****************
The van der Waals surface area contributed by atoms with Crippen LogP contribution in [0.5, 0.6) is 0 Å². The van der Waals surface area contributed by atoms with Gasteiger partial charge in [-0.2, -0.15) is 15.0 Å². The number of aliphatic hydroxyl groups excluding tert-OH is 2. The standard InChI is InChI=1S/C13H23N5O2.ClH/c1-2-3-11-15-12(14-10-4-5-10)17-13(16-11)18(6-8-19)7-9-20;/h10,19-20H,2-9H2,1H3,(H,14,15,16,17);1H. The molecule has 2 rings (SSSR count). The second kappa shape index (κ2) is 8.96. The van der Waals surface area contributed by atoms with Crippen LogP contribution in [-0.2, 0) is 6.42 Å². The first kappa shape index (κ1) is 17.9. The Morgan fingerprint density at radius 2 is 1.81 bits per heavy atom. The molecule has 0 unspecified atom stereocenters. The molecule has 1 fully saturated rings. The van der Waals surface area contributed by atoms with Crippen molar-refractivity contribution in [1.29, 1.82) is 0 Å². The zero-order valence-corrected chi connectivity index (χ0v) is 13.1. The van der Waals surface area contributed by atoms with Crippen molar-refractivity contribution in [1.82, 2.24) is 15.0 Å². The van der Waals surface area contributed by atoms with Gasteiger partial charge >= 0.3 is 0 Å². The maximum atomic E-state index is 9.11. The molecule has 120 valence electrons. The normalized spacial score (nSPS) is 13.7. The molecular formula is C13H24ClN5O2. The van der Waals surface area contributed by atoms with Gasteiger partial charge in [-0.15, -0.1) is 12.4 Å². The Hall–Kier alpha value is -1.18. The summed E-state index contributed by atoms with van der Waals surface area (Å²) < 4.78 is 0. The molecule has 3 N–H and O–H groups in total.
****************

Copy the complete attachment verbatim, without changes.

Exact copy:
The van der Waals surface area contributed by atoms with Crippen LogP contribution in [0.5, 0.6) is 0 Å². The van der Waals surface area contributed by atoms with Gasteiger partial charge in [-0.2, -0.15) is 15.0 Å². The number of aliphatic hydroxyl groups excluding tert-OH is 2. The standard InChI is InChI=1S/C13H23N5O2.ClH/c1-2-3-11-15-12(14-10-4-5-10)17-13(16-11)18(6-8-19)7-9-20;/h10,19-20H,2-9H2,1H3,(H,14,15,16,17);1H. The molecule has 2 rings (SSSR count). The second kappa shape index (κ2) is 8.96. The van der Waals surface area contributed by atoms with Crippen LogP contribution in [-0.2, 0) is 6.42 Å². The first kappa shape index (κ1) is 17.9. The Morgan fingerprint density at radius 2 is 1.81 bits per heavy atom. The molecule has 0 unspecified atom stereocenters. The molecule has 1 fully saturated rings. The van der Waals surface area contributed by atoms with Crippen molar-refractivity contribution in [1.29, 1.82) is 0 Å². The zero-order valence-corrected chi connectivity index (χ0v) is 13.1. The van der Waals surface area contributed by atoms with Crippen molar-refractivity contribution in [1.82, 2.24) is 15.0 Å². The van der Waals surface area contributed by atoms with Gasteiger partial charge >= 0.3 is 0 Å². The maximum atomic E-state index is 9.11. The molecule has 120 valence electrons. The normalized spacial score (nSPS) is 13.7. The molecular formula is C13H24ClN5O2. The van der Waals surface area contributed by atoms with Gasteiger partial charge in [-0.15, -0.1) is 12.4 Å². The Hall–Kier alpha value is -1.18. The summed E-state index contributed by atoms with van der Waals surface area (Å²) < 4.78 is 0. The molecule has 3 N–H and O–H groups in total.